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Garment Printing




Direct-to-garment (DTG) printers have come a long way since the first models were introduced at the 2004 SGIA Expo. Engineers, software developers, and chemists have made remarkable advances in printheads, equipment design, inks, workflow, and software.

Direct-to-garment (DTG) printers have come a long way since the first models were introduced at the 2004 SGIA Expo. Engineers, software developers, and chemists have made remarkable advances in printheads, equipment design, inks, workflow, and software.

They have some powerful economic incentives to do so. According to an online presentation by AnaJet regional manager Charles Burwell, garment printing in the US is a $23 billion industry. While the garment printing industry is still about 95% screen, digital printing is gradually becoming more prevalent.

As the technology has moved from entry-level to production-grade, more and more garment decorators are adding DTG capabilities to their businesses. Harry Oster of Equipment Zone notes that, “Initially, many DTG machine buyers were starting a business based solely on that machine.” Today, screen printers, embroiderers, promotional-products firms, and apparel manufacturers are buying DTG equipment to complement their existing production equipment. Other buyers of DTG equipment include digital and in-plant graphics printers, sign shops, educational and non-profit institutions, sports retailers, e-commerce companies, and home-based studios and start-ups.

As the customer base has expanded and become more diverse, so has the selection of machines and accessories. Firms that have been in the DTG business for years have introduced upgrades that reflect some of the ease-of-use and productivity improvements their customers have requested. New DTG printers from companies such as M&R, Lawson Screen & Digital Products, Kornit, and Aeoon Technologies reflect a deep understanding of the needs of higher-volume screen printers as well as textile and apparel manufacturers.

While the proliferation of DTG printers has enabled more companies (and individuals) to get into the decorating business, screen printing firms have some advantages that newcomers to the business can’t match. For one thing, screen printers already have relationships with apparel vendors and many of the biggest potential customers for DTG output, such as corporate brands, non-profits, and sports teams. Plus, experienced screen printers already understand how to prepare designs and graphics for garment printing. They are equipped with heat presses and dryers, and have systems for inventory management and pricing.

According to a spokesperson for AnaJet, screen printers who incorporate DTG technology may be pleasantly surprised by some of the changes digital printing can bring. For example, they may be able to price their garments higher per piece for small-quantity orders. Full-color orders and intricate graphics may command higher prices per piece. Oster added, “What we commonly see is a screen printer buying DTG to handle the orders they might otherwise turn down. The job might involve a full-color image with an order of only a few dozen pieces.”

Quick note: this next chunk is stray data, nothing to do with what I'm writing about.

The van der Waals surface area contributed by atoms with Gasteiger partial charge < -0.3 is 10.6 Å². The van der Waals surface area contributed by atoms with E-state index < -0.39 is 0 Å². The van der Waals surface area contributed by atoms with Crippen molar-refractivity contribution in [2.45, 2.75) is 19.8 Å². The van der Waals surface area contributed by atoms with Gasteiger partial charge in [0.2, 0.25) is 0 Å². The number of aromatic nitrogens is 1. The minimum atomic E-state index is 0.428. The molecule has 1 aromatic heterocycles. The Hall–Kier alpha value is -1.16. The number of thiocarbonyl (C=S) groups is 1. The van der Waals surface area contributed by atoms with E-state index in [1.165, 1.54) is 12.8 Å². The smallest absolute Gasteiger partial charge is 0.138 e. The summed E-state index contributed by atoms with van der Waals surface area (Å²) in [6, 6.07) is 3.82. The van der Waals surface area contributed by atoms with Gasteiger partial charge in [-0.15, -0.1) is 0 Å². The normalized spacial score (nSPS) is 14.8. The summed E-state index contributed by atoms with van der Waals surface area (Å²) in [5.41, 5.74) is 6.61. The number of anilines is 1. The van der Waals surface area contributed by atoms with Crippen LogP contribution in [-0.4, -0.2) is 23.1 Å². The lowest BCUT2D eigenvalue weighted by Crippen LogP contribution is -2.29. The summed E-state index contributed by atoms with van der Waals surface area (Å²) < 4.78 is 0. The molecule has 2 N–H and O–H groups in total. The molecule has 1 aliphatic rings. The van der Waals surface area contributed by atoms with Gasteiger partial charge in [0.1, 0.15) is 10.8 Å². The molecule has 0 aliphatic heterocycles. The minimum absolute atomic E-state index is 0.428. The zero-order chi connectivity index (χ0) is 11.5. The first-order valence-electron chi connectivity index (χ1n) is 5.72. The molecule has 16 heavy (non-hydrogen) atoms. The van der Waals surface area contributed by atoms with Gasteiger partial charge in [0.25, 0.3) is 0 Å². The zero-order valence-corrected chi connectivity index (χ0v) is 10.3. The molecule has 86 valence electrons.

Some screen printers use DTG machines to print full-color event-sponsor logos on the backs on shirts that have been screen-printed with a one- or two-color left chest image on the front. One helps a client test the market appeal of new T-shirt designs using the client’s e-commerce site and the screen printer’s DTG equipment. Once enough orders start coming in, the client commits to a longer run of shirts that will be produced on the screen presses. DTG printers are also useful for printing sample shirts. Bringing a personalized sample shirt to a potential new customer can be a terrific way for a salesperson to make a positive first impression.

From entry level to production
Some observers believe the DTG printing business got off to a shaky start when entrepreneurs began launching modified versions of Epson printers with printheads originally engineered to print photographs on coated papers. Things started to improve when companies such as Brother and AnaJet recognized the need for heavier-duty printers designed specifically for printing directly to garments.

Since then, many of the first-generation DTG models have been retired in favor of more robust printers. Most newer models use more durable, industrial-grade printheads from companies such as Ricoh, Spectra, Kyocera, and others. Last year, Epson made waves in the DTG market by introducing its SureColor F2000 printers with new PrecisionCore TFP printheads that are better suited to the specific requirements of textile printing. Some distributors that built a customer base selling modified Epson printers are now authorized resellers of Epson SureColor F2000 printers.

The DTG Sourcelist
We’ve compiled a comprehensive sourcelist of DTG printers to help you see the enormous variety of printers that are now offered. (Go to to view the sourcelist.)